General Studies (B.A.)
Trinity’s general studies students hone their critical thinking and writing skills while enjoying the flexibility of choosing their own areas of focus according to their interests and experiences. We provide students with an interdisciplinary approach to academic learning based on the view of human knowledge as integrated, related to experience and inseparable into different spheres. Our students attain skills and knowledge at the intersection of different academic disciplines in a coherent program of study.
An excellent degree completion program for students with transfer credits, our general studies program allows for a specialization in humanities or for the creation of an individualized degree program. We prepare students for many post-degree paths, including employment in the helping professions, human resources, public relations, public policy and government-related fields as well as graduate study in these areas or in general studies, law and business.
Featured CoursesENGL 271 Literature of the African DiasporaIntroduces students to the study of literature written by authors of African descent in Europe and the Americas and explores the development of an international and multicultural consciousness with Africa and the Diaspora as its referents. Formerly ENG 204 Literature of the African Diaspora.
FLC Area II - Literature Cluster GST 100 Humanity and CultureThe Introductory Seminar in the Humanities Concentration fosters an appreciation of the diversity among world cultures as well as the commonalities of human experience as reflected in cultural expression in art, language, and principles of conduct. Formerly LST 100.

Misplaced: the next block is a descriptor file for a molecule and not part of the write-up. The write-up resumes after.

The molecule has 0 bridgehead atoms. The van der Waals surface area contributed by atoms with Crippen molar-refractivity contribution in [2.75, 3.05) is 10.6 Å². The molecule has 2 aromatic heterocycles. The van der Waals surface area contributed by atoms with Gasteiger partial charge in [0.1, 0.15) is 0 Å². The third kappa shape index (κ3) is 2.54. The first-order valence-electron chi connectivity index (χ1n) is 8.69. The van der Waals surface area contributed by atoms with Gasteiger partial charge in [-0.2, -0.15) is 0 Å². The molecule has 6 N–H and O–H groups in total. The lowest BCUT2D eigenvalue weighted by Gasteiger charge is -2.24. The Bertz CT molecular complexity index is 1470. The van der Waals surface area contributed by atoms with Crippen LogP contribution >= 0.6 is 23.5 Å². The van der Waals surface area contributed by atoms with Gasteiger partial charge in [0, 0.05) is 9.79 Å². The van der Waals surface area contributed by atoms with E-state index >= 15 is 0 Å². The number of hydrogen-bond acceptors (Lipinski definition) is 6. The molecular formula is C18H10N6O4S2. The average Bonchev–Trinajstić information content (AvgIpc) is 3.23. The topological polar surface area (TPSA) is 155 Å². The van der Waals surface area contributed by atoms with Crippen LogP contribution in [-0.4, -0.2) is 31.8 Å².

3 credits GST 101 Fundamentals of EconomicsDesigned as an overview of economics for non-business majors, students review the essential theories in macroeconomics and microeconomics through lectures, case studies, team exercises, and problem sets, learning how economists apply economic analysis in dealing with a variety of everyday problems. Students study markets and firms, the allocation of resources for the economy as a whole, and the linkages between world economies.
3 credits GST 212 Fundementals of AccountingAccounting is the language that is used to communicate financial information about an organization to those who wish to use that information to make optimal decisions. The external users of financial information are investors, lenders, and government regulatory agencies such as the federal, state, and local tax administration. They use the output of the financial accounting system, namely, the income statement and the balance sheet. The internal users of accounting information, the managers, need information about the relationship between expenses, volume of sales, and profit in order to manage revenues and costs efficiently. They depend on accurate and timely information that is generated by the managerial accounting system within the firm. This course provides an overview of these two important branches of accounting. Formerly ACCT 210.
3 credits GST 400 Senior Seminar in the HumanitiesThe Senior Seminar in the Humanities provides students with a capstone experience. Through analysis of texts and their own writing students focus on a project that demonstrates how work in the Humanities enlarges the meaning of human existence. Student is expected to retain a portfolio of their work in the Humanities concentration for use in this seminar. Formerly LST 400.
3 credits GST 401 Transforming Education into ActionThe capstone seminar provides an intellectual experience that allows students to integrate their concentration coursework and to build a bridge from coursework to the next life goal, whether that is graduate or professional school or a new professional challenge. Part of the product of the capstone seminar will be a portfolio of writing and reflection on each student's academic and life journey that can be shared with employers or used as the basis for graduate school admissions essays. Formerly LST 401.
3 credits PHIL 365 Readings in the Philosophy of ScienceAddresses the structure of scientific knowledge, the nature of explanation, the nature of the standards for acquiring knowledge of the physical world, and especially the problems raised by biology. Formerly PHI 303 Readings in the Philosophy of Science.
- Human Resources Associate
- Public Relations Specialist
- Public Policy Associate
- Politician / Political Advisor
- Public Health Administrator
- Teacher / Professor